As AGU celebrates its hundredth anniversary I would like to take this opportunity to highlight a century of ecohydrology research by AGU hydrologists. Wait! Back up. Isn’t ecohydrology a shiny new thing? The answer to this question depends on whether you define the science by its name (i.e., ‘shiny new thing’ + ‘ology’) or by the knowledge it accumulates through study or practice.
Let us start with the latter. The broadest definition of ecohydrology I have deduced from the literature is that it is the study of the connections between living things and water resources. Shiny perhaps. Not new. Consider, for example, Dixon’s theory on how plants lift water from the soil to their leaves and transpire this water out to the atmosphere to stay alive (Dixon & Joly, 1894). This classic work fits our definition of ecohydrology, and it is accumulated knowledge implicitly known to hydrologists because transpiration is a major component of the Earth’s water circulation system.
So what of the former idea of defining ecohydrology in terms of its name? Perhaps naming the ‘ology’ and establishing the bin in which to accumulate knowledge helps to promote the science and increase the rate of publications in it. That sounds like a potentially testable hypothesis.
Robert Horton, while reporting to the AGU’s “Symposium on relations of hydrology to other branches of geophysics,” called for hydrologists to pay closer attention to plant-water relations (Horton, 1933). Plants and water together, suggested by a hydrologist, and an engineer in fact! Horton had already published a manuscript where he quantified the role of canopy and leaf traits of different tree species on canopy interception of precipitation (Horton, 1919).
Between the 1930s and 1960s hydrologists developed clever devices to measure plant responses to soil water content, their interception of precipitation, and transpiration (Taylor et al., 1934; Richards & Russell, 1937; Veihmeyer, 1938; Veihmeyer & Hendrickson, 1955; Gardner & Ehlig, 1963; Skau and Swanson, 1963). Hydrologists were also interested in understanding how vegetation, and in particular its removal, affected runoff and water quality.
All of this research preceded the launch of AGU’s journal Water Resources Research, in 1965, and occurred six decades before ecohydrology became an official ‘ology.’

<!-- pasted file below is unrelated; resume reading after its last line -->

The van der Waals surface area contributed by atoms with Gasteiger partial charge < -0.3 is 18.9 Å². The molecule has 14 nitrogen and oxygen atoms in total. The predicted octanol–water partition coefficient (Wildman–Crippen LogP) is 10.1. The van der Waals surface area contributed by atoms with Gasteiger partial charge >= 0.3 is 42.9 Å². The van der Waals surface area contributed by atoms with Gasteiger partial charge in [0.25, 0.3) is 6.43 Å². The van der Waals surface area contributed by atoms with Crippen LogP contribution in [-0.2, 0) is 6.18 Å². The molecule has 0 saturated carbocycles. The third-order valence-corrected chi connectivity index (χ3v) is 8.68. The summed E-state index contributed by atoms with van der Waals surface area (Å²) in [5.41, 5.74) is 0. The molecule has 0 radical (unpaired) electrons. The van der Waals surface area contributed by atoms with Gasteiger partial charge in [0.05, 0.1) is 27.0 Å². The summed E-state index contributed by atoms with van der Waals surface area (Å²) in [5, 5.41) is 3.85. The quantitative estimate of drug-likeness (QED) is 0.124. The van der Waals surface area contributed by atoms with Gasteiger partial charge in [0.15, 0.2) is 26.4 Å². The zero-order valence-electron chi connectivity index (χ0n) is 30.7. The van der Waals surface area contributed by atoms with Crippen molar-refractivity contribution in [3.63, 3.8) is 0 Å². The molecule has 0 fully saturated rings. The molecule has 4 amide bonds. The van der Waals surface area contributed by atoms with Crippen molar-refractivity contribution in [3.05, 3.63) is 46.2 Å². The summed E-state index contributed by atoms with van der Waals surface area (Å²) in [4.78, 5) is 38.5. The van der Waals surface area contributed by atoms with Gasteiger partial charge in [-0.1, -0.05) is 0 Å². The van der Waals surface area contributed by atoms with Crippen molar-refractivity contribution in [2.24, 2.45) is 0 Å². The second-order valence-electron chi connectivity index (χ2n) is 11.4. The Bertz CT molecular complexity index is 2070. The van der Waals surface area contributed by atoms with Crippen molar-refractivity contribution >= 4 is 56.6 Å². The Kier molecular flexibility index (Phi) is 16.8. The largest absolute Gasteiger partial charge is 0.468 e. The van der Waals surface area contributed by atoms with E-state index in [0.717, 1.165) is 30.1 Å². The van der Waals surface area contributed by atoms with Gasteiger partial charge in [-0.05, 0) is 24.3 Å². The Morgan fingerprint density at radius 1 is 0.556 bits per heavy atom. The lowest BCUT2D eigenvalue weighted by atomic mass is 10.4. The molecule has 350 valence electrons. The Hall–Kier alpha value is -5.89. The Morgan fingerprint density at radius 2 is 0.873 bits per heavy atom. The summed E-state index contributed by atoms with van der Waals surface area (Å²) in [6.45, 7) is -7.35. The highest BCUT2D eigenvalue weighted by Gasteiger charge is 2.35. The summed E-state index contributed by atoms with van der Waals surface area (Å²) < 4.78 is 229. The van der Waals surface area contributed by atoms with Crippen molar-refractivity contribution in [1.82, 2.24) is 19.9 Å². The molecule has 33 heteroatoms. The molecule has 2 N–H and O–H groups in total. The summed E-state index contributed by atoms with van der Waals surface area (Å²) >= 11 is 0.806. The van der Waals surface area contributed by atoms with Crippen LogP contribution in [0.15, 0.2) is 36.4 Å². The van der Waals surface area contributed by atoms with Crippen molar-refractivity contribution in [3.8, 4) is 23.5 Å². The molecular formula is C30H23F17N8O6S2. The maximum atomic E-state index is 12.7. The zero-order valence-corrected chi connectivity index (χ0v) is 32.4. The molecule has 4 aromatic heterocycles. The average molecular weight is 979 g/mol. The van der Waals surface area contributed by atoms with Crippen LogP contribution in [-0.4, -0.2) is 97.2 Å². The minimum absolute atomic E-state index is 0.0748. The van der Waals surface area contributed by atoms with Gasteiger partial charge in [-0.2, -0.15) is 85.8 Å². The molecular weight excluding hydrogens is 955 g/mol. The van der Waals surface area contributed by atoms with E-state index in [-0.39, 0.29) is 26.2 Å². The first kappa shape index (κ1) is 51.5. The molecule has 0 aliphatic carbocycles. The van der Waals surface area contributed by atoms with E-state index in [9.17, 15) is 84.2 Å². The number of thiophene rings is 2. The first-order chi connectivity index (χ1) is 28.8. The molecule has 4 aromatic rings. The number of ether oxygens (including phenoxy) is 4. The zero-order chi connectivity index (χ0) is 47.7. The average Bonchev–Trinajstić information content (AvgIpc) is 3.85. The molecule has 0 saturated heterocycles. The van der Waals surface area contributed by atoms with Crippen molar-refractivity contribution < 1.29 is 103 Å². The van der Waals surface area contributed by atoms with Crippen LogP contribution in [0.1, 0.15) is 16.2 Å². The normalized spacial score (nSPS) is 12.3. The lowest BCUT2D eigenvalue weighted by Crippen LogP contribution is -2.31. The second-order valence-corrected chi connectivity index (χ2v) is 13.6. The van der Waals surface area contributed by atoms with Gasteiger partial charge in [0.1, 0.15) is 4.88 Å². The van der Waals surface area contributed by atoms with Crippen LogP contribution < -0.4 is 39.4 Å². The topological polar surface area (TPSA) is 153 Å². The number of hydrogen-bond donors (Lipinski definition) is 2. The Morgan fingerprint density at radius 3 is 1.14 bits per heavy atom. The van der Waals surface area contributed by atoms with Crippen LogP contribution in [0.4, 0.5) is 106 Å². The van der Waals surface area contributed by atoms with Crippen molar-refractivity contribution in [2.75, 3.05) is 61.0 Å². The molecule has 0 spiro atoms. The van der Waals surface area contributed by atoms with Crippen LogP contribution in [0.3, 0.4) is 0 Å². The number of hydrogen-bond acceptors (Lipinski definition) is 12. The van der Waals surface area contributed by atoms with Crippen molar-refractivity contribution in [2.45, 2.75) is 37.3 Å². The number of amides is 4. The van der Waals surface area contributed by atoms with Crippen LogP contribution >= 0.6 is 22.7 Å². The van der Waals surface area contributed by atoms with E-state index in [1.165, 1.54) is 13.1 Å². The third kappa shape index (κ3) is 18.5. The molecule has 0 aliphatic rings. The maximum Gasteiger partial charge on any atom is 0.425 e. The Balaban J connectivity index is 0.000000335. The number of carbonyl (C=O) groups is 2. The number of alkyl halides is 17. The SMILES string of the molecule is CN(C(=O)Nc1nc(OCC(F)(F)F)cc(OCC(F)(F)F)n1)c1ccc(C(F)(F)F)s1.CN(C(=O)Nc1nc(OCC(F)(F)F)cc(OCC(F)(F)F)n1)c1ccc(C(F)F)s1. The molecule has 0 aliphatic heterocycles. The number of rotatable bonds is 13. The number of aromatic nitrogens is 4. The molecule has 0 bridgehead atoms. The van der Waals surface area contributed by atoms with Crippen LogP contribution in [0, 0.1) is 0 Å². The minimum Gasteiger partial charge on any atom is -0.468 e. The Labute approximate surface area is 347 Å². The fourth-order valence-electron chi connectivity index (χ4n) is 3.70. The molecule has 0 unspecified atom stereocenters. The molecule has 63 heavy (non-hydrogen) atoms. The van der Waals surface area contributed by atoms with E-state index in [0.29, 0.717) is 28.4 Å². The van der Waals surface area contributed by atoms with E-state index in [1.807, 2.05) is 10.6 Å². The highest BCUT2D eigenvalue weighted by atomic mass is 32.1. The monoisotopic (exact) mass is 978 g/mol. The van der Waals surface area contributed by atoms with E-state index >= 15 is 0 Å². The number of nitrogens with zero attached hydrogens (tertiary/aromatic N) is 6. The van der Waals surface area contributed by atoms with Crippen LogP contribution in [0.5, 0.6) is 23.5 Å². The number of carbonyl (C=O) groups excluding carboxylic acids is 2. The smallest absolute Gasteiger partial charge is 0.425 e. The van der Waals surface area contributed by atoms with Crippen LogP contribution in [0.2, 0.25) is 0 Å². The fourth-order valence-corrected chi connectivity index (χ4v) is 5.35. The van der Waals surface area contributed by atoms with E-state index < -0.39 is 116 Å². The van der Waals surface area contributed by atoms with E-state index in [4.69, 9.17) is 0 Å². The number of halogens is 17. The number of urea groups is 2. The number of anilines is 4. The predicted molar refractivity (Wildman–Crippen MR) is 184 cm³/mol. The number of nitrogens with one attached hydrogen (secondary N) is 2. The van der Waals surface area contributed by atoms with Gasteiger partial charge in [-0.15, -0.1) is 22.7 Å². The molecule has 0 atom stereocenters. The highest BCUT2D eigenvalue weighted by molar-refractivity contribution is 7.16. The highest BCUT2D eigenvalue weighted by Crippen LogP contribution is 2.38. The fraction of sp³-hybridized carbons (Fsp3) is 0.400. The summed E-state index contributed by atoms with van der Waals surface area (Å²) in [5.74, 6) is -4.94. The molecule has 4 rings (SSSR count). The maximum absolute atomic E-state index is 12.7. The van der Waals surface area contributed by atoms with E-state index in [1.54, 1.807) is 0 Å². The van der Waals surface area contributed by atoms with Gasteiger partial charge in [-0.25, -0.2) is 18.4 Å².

The earliest occurrence of the term ecohydrology I can find is a paper describing interrelated roles of water flow and peatland surface form on vegetation arrangement on the land surface (Ingram, 1987). The term made its debut in an AGU journal in a paper that proposed an ecohydrologic model of the interactions between plant roots, transpiration, stomatal conductance, soils and geology, and biogeochemical cycling (Caspary, 1990).
During the 1990s it was bandied about primarily in the context of aquatic systems (Grootjans et al., 1996; Zalewski et al., 1997; Baird & Wilby, 1999), with one cameo appearance as a keyword in a watershed modeling paper (Vertessy et al., 1996).
Ecohydrology was probably blessed with an ‘ology’ status after it was used by Rodriguez-Iturbe (2000) in his re-shaping of Peter Eagleson’s (1978, 1982) theory on the how vegetation affects soil water balance. For many hydrologists this was a “watershed moment” (sorry!) for ecohydrology, but to paraphrase Klemeš (1986) it was just one of many excursions into ecohydrology-related research.
Did ‘eco’ + ‘hydro’ + ‘ology’ result in a surge of publications on the subject?
Using the broad definition of connections between living things and water resources, I quantified the rate of publications in ecohydrology in AGU journals since Water Resources Research was launched.
I used the Web of Science and a fairly liberal set of search terms: biology, ecohydrology, ecology, vegetation, forest, ecosystem, wetland, hydrology, water, runoff, and transpiration.
I searched only in current AGU journals, placing the start date in 1965 and including publications through November 2018. A total of 5276 manuscripts were retrieved, most appearing in just six AGU journals (see right).
There was a low rate of ecohydrology-related activity in AGU journals between 1965 and 1990, and a pronounced increase thereafter. The introduction of JGR: Biogeosciences coincides with a small decline in ecohydrology-related work published in Global Biogeochemical Cycles, but ecohydrology’s share of Water Resources Research papers has grown almost linearly to about 20 per cent.
Recall our hypothesis was that naming the field promotes more publications in it. We can reject this hypothesis for ecohydrology. If naming the field mattered, then the year 2000 (or so) should have stood out as a critical point for the uptick in publication rate, a sort of Y2K of ecohydrology. But the critical point was actually around the year 1990. By Y2K, ecohydrologic research already accounted for 10 per cent of Water Resources Research publications, and interest in the area has grown to 20 per cent over 25 years in the journal.
Consequently, we may prefer to think of the field of ecohydrology in terms of the accumulation of knowledge from 100 years (or more) of study or practice, and its recent rapid growth a result of building a critical amount of knowledge.
The next 100 years of the field should be exciting. Based on the current rate of growth in ecohydrology publications, when AGU celebrates its 200th anniversary 100 per cent of Water Resources Research papers will be ecohydrology-related. Sorry, I couldn’t resist.
—D. Scott Mackay (email: firstname.lastname@example.org), Editor, Water Resources Research, and Department of Geography, University at Buffalo (SUNY)
Mackay, D. S. (2019), Ecohydrology: what’s in a name?, Eos, 100, https://doi.org/10.1029/2019EO123093. Published on 13 May 2019.
Text © 2019. The authors. CC BY-NC-ND 3.0
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